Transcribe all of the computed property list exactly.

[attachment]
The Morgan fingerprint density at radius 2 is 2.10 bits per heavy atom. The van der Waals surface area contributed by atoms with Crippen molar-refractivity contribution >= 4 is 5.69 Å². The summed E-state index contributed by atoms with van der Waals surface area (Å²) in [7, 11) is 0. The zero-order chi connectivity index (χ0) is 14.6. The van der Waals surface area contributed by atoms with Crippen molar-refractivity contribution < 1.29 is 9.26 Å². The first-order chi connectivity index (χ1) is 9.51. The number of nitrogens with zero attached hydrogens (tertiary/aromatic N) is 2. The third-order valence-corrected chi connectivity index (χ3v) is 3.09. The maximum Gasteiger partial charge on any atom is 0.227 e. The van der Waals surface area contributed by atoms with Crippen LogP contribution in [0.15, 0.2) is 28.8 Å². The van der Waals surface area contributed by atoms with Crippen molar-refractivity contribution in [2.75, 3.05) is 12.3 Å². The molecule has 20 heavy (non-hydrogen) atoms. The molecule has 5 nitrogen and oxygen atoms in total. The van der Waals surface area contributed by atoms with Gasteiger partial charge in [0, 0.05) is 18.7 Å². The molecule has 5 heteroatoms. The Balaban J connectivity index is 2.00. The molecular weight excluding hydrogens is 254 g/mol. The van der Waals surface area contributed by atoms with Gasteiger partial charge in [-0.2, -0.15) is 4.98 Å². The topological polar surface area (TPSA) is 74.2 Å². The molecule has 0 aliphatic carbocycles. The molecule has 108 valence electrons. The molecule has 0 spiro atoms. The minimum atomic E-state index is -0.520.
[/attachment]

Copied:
The Morgan fingerprint density at radius 2 is 2.10 bits per heavy atom. The van der Waals surface area contributed by atoms with Crippen molar-refractivity contribution >= 4 is 5.69 Å². The summed E-state index contributed by atoms with van der Waals surface area (Å²) in [7, 11) is 0. The zero-order chi connectivity index (χ0) is 14.6. The van der Waals surface area contributed by atoms with Crippen molar-refractivity contribution < 1.29 is 9.26 Å². The first-order chi connectivity index (χ1) is 9.51. The number of nitrogens with zero attached hydrogens (tertiary/aromatic N) is 2. The third-order valence-corrected chi connectivity index (χ3v) is 3.09. The maximum Gasteiger partial charge on any atom is 0.227 e. The van der Waals surface area contributed by atoms with Crippen LogP contribution in [0.15, 0.2) is 28.8 Å². The van der Waals surface area contributed by atoms with Crippen molar-refractivity contribution in [2.75, 3.05) is 12.3 Å². The molecule has 20 heavy (non-hydrogen) atoms. The molecule has 5 nitrogen and oxygen atoms in total. The van der Waals surface area contributed by atoms with Gasteiger partial charge in [0, 0.05) is 18.7 Å². The molecule has 5 heteroatoms. The Balaban J connectivity index is 2.00. The molecular weight excluding hydrogens is 254 g/mol. The van der Waals surface area contributed by atoms with Gasteiger partial charge in [-0.2, -0.15) is 4.98 Å². The topological polar surface area (TPSA) is 74.2 Å². The molecule has 0 aliphatic carbocycles. The molecule has 108 valence electrons. The molecule has 0 spiro atoms. The minimum atomic E-state index is -0.520.